I Finally Found Myself. I was in the Wallpaper.
BY VERONICA VICCORA
It's always felt as if my soul were wandering body-less somewhere, waiting for me to chase it down. I always hoped it would turn up somewhere cool like a mountaintop in the Swiss Alps or on a boat in Thailand. But even after all of my big adventures, I found myself spiraling into one existential crisis after another. The last place I expected to find my soul was in an intricately designed, Parisian wallpaper. But alas, that's apparently where the true me had been hiding all along.
Allow me to explain.
For years I was like the child that says they want to be a singing, painting ballerina-pirate-chef when they grow up. I had visions of moving to New York City and pursuing dreams of grandeur in writing, music, traveling and fashion.
Heck, maybe I'd totally pivot and open up a multinational hot sauce conglomerate just because!
I wasn't sure all of this would work together, but I knew these were all very real parts of me. I was an aspiring Renaissance woman, and I wore that like a badge of honor.
Until that badge of honor began to feel more like a badge of shame.
What I had once idealized to be a free spirited, unconventional lifestyle, began to feel more like a flakey, indecisive lifestyle. I felt an external pressure to settle. To pick a direction and stick with it. I looked desperately for the one box that could perfectly contain all my aspirations, my many passions. Everywhere I looked however, it seemed there was one option: find small enough dreams to fit the proverbial box, rather than finding a big enough box to fit my dreams. I didn't even want to live in boxes of any kind, perhaps I'd realize that simplicity was more satisfying than complexity anyway.
But I was miserable.
Watching as everyone else seemed to settle into their "forever boxes," I felt increasingly lost, directionless and alienated. I dreaded the inevitable, "so what do you do?" question. I didn't exactly know how to explain that I was currently dog walking, babysitting, and yoga instructing to maintain enough freedom to build up a blog that no one was reading. I didn't know how to explain how badly I'd regretted giving up on studying music and writing because I feared they wouldn't go anywhere. I didn't know how to explain that I wanted so much out of life that I felt like I'd never achieve because I felt so unable to choose a direction.
Was there something wrong with me?
And then, early one October morning, I was lying in a Bed and Breakfast in Paris when I noticed how gorgeous the wallpaper was. It was an intricate pattern of birds and branches tangled together on a background of baby blue. At first glance it may have appeared overwhelming, but the colors evoked a sense of peace and upon closer inspection I understood that the pattern was repeated throughout the wall. It was at once simple and complex and unapologetic in this paradox. I spent a long time following the many winding paths of the branches, the many detailed leaves and feathers. It was not the kind of scene you could fully take in with one glance. It required a patience, a determined curiosity and I mused over how beautiful that was.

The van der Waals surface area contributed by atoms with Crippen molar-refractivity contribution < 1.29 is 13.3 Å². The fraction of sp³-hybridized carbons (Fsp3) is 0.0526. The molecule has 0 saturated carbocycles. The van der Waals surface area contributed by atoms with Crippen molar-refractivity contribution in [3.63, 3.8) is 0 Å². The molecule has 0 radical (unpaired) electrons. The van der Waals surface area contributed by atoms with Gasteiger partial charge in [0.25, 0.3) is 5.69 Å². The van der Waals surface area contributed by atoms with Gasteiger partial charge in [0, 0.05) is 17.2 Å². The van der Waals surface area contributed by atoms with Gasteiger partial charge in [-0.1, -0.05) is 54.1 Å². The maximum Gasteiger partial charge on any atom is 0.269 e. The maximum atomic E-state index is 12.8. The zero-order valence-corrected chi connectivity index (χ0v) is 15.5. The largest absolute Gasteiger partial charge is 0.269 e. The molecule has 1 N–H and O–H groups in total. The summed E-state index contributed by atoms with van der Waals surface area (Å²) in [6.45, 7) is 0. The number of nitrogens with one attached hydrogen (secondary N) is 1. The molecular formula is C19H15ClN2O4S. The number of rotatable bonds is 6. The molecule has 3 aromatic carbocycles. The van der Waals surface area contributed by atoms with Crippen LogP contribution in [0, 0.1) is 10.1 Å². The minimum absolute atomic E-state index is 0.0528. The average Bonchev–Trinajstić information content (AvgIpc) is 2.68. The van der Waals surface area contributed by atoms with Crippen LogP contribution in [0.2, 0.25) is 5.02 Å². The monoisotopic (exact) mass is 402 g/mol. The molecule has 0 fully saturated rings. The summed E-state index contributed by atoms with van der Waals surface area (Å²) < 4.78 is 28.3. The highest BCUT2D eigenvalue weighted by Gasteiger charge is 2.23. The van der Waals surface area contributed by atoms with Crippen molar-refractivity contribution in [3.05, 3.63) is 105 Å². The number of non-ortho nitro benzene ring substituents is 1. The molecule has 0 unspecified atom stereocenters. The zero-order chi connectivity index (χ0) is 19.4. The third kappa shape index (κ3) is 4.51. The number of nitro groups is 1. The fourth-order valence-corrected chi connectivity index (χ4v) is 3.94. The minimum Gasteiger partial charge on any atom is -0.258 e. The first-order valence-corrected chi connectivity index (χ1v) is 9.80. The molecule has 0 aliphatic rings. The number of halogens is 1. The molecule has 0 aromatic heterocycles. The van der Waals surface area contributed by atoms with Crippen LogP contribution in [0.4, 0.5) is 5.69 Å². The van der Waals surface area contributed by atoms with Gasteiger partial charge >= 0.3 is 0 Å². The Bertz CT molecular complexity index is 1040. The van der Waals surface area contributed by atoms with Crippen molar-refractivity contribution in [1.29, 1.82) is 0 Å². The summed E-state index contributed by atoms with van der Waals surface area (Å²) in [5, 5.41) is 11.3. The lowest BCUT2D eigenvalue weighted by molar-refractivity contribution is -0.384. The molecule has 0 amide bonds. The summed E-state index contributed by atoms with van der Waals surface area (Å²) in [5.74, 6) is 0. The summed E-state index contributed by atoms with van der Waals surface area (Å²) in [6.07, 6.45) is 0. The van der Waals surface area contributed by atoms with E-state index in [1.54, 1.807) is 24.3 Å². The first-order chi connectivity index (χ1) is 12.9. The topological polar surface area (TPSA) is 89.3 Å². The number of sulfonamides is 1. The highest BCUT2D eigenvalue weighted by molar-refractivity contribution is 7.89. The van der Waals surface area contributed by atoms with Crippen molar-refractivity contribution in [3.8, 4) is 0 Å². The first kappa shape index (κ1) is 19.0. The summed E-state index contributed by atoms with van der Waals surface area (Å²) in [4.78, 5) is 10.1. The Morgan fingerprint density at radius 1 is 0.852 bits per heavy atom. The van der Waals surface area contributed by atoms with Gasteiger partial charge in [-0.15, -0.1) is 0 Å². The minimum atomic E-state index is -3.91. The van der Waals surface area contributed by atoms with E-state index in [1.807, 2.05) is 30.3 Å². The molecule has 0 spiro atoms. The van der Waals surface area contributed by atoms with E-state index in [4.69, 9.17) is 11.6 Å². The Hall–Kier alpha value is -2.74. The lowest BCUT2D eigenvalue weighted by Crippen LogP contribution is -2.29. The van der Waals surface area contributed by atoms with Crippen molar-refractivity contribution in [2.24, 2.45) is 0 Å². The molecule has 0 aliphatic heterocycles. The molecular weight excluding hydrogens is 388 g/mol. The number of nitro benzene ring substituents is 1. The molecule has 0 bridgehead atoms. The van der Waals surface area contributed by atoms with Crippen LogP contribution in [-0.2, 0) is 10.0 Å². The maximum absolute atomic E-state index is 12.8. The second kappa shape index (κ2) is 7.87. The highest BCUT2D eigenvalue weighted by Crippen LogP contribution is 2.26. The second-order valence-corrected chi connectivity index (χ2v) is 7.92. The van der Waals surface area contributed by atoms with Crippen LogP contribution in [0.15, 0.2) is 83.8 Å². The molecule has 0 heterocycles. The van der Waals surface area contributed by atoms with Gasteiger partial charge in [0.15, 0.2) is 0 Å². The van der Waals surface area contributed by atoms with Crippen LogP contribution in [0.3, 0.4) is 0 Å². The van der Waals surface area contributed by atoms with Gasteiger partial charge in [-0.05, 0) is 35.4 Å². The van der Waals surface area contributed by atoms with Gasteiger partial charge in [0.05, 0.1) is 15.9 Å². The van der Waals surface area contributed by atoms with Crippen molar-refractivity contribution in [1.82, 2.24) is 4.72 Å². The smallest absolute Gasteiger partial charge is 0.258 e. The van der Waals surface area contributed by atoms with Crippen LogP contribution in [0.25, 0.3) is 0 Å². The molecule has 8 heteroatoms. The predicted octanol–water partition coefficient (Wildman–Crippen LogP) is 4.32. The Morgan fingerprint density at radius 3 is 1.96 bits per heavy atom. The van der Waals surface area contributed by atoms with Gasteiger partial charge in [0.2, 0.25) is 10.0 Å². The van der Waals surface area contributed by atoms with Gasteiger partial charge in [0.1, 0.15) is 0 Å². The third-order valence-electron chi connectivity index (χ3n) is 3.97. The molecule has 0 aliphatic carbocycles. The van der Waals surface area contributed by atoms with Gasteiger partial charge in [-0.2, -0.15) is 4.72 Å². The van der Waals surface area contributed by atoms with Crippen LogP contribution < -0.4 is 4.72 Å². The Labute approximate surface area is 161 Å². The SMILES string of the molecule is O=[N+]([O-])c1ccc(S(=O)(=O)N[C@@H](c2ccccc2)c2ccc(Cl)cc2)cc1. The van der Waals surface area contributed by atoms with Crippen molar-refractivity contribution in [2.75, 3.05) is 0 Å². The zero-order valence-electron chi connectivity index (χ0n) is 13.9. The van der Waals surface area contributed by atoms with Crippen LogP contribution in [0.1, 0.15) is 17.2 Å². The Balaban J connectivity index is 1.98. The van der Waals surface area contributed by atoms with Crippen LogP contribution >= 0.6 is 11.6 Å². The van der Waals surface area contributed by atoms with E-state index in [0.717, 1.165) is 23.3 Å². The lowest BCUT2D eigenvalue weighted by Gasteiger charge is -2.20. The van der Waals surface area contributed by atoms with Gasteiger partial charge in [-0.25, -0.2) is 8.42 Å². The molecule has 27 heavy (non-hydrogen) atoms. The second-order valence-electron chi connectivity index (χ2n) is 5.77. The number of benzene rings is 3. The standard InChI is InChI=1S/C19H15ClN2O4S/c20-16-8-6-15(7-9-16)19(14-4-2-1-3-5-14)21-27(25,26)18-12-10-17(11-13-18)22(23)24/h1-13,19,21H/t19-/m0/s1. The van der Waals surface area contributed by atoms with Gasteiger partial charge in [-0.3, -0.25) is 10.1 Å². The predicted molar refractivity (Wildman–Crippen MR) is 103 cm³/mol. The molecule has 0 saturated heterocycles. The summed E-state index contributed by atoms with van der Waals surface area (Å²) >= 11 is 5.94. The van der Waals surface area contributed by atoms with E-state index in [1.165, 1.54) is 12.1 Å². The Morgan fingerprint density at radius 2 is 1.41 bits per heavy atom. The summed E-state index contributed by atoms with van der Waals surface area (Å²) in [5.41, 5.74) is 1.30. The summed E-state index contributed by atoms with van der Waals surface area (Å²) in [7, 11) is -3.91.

And that's when it hit me: this is what I wanted my life to look like.
I had spent so much time idealizing the beauty of simplicity alone that I'd forgotten the beauty of complexity. Perhaps if there was space enough in the world for lovely, simple white washed rooms to exist beside exquisite rooms of abundance, I too may find space for my multitudes and paradoxes. There was indeed a beauty behind all the lives I was trying to model my own after, but there was just as much beauty in mine that I'd forgotten how to see. I finally understood that I didn't need to find myself, I needed to accept myself.
Perhaps I was discovering little pieces of myself on that mountaintop in Switzerland, and on that boat in Thailand. Just as there are parts of me within the songs I've sung, the words I've written, the mistakes I've made. The journey of self acceptance is not an easy one. It's both incredibly simple, and frustratingly complicated. And if there's one thing I've learned about my soul specifically, it doesn't stay put for very long. I imagine now that it wasn't waiting for me, rather it was playing with me, running away with laughter to the next destination each time I finally caught up to it. Only now, I'm in on the joke, I understand.
Now, I'm ready to play the great game.